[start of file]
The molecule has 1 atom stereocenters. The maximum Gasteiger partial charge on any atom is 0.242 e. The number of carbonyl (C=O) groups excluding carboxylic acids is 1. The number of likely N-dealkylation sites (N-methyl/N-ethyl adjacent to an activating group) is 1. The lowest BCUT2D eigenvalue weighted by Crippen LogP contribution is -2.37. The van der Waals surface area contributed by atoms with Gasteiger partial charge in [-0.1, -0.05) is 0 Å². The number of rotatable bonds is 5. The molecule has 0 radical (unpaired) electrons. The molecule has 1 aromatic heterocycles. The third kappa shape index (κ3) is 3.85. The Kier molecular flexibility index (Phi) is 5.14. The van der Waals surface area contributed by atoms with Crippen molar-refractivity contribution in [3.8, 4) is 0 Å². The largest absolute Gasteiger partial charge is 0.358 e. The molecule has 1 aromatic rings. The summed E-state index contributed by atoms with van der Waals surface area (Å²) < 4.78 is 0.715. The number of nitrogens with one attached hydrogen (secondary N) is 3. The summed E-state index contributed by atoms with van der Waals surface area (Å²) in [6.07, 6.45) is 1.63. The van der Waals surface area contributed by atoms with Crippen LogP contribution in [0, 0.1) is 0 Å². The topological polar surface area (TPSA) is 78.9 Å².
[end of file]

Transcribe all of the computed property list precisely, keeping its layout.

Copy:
The molecule has 1 atom stereocenters. The maximum Gasteiger partial charge on any atom is 0.242 e. The number of carbonyl (C=O) groups excluding carboxylic acids is 1. The number of likely N-dealkylation sites (N-methyl/N-ethyl adjacent to an activating group) is 1. The lowest BCUT2D eigenvalue weighted by Crippen LogP contribution is -2.37. The van der Waals surface area contributed by atoms with Gasteiger partial charge in [-0.1, -0.05) is 0 Å². The number of rotatable bonds is 5. The molecule has 0 radical (unpaired) electrons. The molecule has 1 aromatic heterocycles. The third kappa shape index (κ3) is 3.85. The Kier molecular flexibility index (Phi) is 5.14. The van der Waals surface area contributed by atoms with Crippen molar-refractivity contribution in [3.8, 4) is 0 Å². The largest absolute Gasteiger partial charge is 0.358 e. The molecule has 1 aromatic rings. The summed E-state index contributed by atoms with van der Waals surface area (Å²) < 4.78 is 0.715. The number of nitrogens with one attached hydrogen (secondary N) is 3. The summed E-state index contributed by atoms with van der Waals surface area (Å²) in [6.07, 6.45) is 1.63. The van der Waals surface area contributed by atoms with Crippen LogP contribution in [0, 0.1) is 0 Å². The topological polar surface area (TPSA) is 78.9 Å².